My apologies. When Trayvon was misspelled I just assumed you had been hit with a case of the typo fever.Delete
The case of Siddiqui is interestingly close to the Russian / Caucusus guy interviewed by the FBI then shot to do death for having a gun / broom / curtain rod / nothing. Just happened the 3 other guys had left the room (then later apparently there were only 2 FBI agents, no one else there).ReplyDelete
In this case, Siddiqui becomes Angelina Jolie who can't aim. Bad luck for her, eh?
But no, we don't care about Muslims - typically doesn't rise so much to ire even on the left. And of course can't blame Obama...
So, are liberals as (or becoming as) full of hate, or simply unwilling to compromise, as conservatives? Seems like no. Check this out:ReplyDelete
and the links there to:
Lionel probably has some reason he never reads Paul Waldman or Pew Research polls.
Let me know the next time you think I give a fuck about what you think of MLK or Mandella.
Me? Bring on the funk! Gotta have some funk! We need the funk.
Crawl back into your (racist) hole and buy yourself a house in an all white neighborhood..
The post repeats the dubious, but oft repeated cliche that liberals "always knows what everyone thinks." Perhaps this is the key to why Bob doesn't want to write about the coverage of the Government Shut Down. For years, the nimrods who are holding our Country hostage have told us quite clearly that this has been their intention. Did having a black President empower these yahoos? Probably but who cares. They are terrible people, just as Dr. King pointed out in the "Dream" speech that George Wallace was a terrible person. Yes, he did it artfully but he did it. Obama played harder, and smarter, than Bob would have had him play in 2012, and he won big. Why aren't people like Bob Somerby stepping forward to support the President in the critical hour?ReplyDelete
Don't forget that Dr. King and Pres. Mandela had the example of a man who walked the earth 2000 years ago.ReplyDelete
This is the point (if I can make it) that you and Bob and others here don't get about the folks on the "Other" side: They did not think/believe that King was a good person or that he meant well. (I'm leaving South Africa aside as it has little to do with anything of concern here re education/public discourse/arguments about US policies.)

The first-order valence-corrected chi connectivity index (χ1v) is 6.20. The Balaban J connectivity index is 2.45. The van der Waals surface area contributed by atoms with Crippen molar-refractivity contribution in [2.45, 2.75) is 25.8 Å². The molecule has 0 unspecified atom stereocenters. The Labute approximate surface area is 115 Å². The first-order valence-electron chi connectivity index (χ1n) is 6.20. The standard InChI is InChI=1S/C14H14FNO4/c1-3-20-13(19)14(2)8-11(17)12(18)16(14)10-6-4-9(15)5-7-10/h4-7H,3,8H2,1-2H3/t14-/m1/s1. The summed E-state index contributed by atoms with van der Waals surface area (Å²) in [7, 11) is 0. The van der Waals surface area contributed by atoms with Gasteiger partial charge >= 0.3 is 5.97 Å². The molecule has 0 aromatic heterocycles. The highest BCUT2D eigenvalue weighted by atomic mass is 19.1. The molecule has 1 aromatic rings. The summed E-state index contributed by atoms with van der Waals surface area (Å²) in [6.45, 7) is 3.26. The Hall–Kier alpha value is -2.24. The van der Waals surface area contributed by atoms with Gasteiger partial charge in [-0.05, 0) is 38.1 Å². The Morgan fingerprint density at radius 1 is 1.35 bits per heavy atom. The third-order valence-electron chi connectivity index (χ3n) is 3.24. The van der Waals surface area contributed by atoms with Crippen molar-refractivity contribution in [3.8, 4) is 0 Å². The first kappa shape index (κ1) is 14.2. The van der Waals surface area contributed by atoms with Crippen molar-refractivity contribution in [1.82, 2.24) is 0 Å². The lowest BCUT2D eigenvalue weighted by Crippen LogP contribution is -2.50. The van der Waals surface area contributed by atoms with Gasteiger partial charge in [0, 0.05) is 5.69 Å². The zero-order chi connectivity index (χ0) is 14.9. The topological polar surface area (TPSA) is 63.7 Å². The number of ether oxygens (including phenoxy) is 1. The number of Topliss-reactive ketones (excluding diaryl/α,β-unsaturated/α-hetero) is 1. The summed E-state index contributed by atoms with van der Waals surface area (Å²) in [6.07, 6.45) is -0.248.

The people on the Other side genuinely, sincerely, honestly believed that King was a bad person and that what he and the mainstream media and the federal government were up to was an assault on their "vital" interests and rights. They no doubt believe the proof was in the pudding: the civil rights era ending in black riots across the country.
"Suffer the little children to come unto me".Delete
Lionel, riots did nothing to indict Dr. King's motives or to sully the philosophy of nonviolence and love as an act of the will.Delete
On the other hand, segregation was a shameful and tragic bit of history from which we are still reaping consequences.
Those people were dead wrong in their thinking.
Do know that I think that you are a strawman sock puppet, and I'm only addressing you because that particular nonsense needed to be addressed.
If you insist on not knowing what the reasoning of the other side is, its always going to be a mystery to you.
The people on the other side understood that this "love" stuff (and appropriation of religion) was merely a tactic to demonize and marginalize them. In other words, rather than directing "love" at them, it actually directed hate at them stoked hate for them. The proof was the rioting.
Lionel, the other side, an apparent euphemism for the dark side, is who? David Duke, the KKK and the American Nazi Party? Please identify who is on this other side, beside you, because as far as I can tell, MLK is universally, and deservedly, considered a great man.Delete
AC/MA - Which generation of people? At the time in question - the civil rights movement era - obviously there was a large "Other" side, very large, milions of people. There was resistance to a holiday honoring Martin Luther King and it was viciously suppressed with the usual totalitarian "liberal" demonizing that the Other side is bad. You can give blood every other month for 20 years but if you opposed the Martin Luther King holiday, you're a bad person.Delete
The mainstream media and politicians have promoted a notion that Martin Luther King was a saintly figure and perhaps you are young enough to be of the generation indoctrinated with that notion. I dunno, I'm kind of surprised that people have so little inclination to critical analysis not to see the saintliness/"love" stuff/non-violence (that led to riots) theme as merely a tactic to marginalize and demonize opponents. It seems so obvious and not unique.